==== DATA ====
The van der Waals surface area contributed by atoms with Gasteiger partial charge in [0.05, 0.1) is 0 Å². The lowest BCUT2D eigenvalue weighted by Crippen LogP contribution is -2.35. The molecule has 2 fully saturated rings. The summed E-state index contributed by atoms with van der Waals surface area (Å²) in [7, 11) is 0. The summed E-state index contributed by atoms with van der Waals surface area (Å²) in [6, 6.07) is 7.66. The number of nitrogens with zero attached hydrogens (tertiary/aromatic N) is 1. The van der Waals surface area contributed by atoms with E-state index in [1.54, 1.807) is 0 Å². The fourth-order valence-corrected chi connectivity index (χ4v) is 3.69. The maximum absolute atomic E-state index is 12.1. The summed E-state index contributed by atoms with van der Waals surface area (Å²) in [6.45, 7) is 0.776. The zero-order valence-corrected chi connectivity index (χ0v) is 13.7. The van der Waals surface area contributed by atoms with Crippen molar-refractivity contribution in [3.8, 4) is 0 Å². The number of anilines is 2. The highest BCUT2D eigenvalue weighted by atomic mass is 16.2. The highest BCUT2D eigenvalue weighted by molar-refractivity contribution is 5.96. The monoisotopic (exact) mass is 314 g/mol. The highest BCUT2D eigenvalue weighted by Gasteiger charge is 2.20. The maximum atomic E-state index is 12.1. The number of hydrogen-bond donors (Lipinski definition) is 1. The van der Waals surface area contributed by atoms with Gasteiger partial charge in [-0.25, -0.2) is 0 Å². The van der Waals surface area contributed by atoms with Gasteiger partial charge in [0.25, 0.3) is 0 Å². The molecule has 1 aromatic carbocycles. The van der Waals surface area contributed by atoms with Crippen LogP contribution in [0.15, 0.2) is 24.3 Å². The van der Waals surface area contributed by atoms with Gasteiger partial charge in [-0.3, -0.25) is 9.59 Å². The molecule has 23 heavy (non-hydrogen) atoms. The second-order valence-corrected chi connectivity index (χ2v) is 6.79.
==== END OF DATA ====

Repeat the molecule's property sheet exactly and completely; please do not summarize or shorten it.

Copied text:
The van der Waals surface area contributed by atoms with Gasteiger partial charge in [0.05, 0.1) is 0 Å². The lowest BCUT2D eigenvalue weighted by Crippen LogP contribution is -2.35. The molecule has 2 fully saturated rings. The summed E-state index contributed by atoms with van der Waals surface area (Å²) in [7, 11) is 0. The summed E-state index contributed by atoms with van der Waals surface area (Å²) in [6, 6.07) is 7.66. The number of nitrogens with zero attached hydrogens (tertiary/aromatic N) is 1. The van der Waals surface area contributed by atoms with E-state index in [1.54, 1.807) is 0 Å². The fourth-order valence-corrected chi connectivity index (χ4v) is 3.69. The maximum absolute atomic E-state index is 12.1. The summed E-state index contributed by atoms with van der Waals surface area (Å²) in [6.45, 7) is 0.776. The zero-order valence-corrected chi connectivity index (χ0v) is 13.7. The van der Waals surface area contributed by atoms with Crippen molar-refractivity contribution in [3.8, 4) is 0 Å². The number of anilines is 2. The highest BCUT2D eigenvalue weighted by atomic mass is 16.2. The highest BCUT2D eigenvalue weighted by molar-refractivity contribution is 5.96. The monoisotopic (exact) mass is 314 g/mol. The highest BCUT2D eigenvalue weighted by Gasteiger charge is 2.20. The maximum atomic E-state index is 12.1. The number of hydrogen-bond donors (Lipinski definition) is 1. The van der Waals surface area contributed by atoms with Gasteiger partial charge in [-0.25, -0.2) is 0 Å². The van der Waals surface area contributed by atoms with Gasteiger partial charge in [0.25, 0.3) is 0 Å². The molecule has 1 aromatic carbocycles. The van der Waals surface area contributed by atoms with Crippen LogP contribution in [0.15, 0.2) is 24.3 Å². The van der Waals surface area contributed by atoms with Gasteiger partial charge in [-0.3, -0.25) is 9.59 Å². The molecule has 23 heavy (non-hydrogen) atoms. The second-order valence-corrected chi connectivity index (χ2v) is 6.79.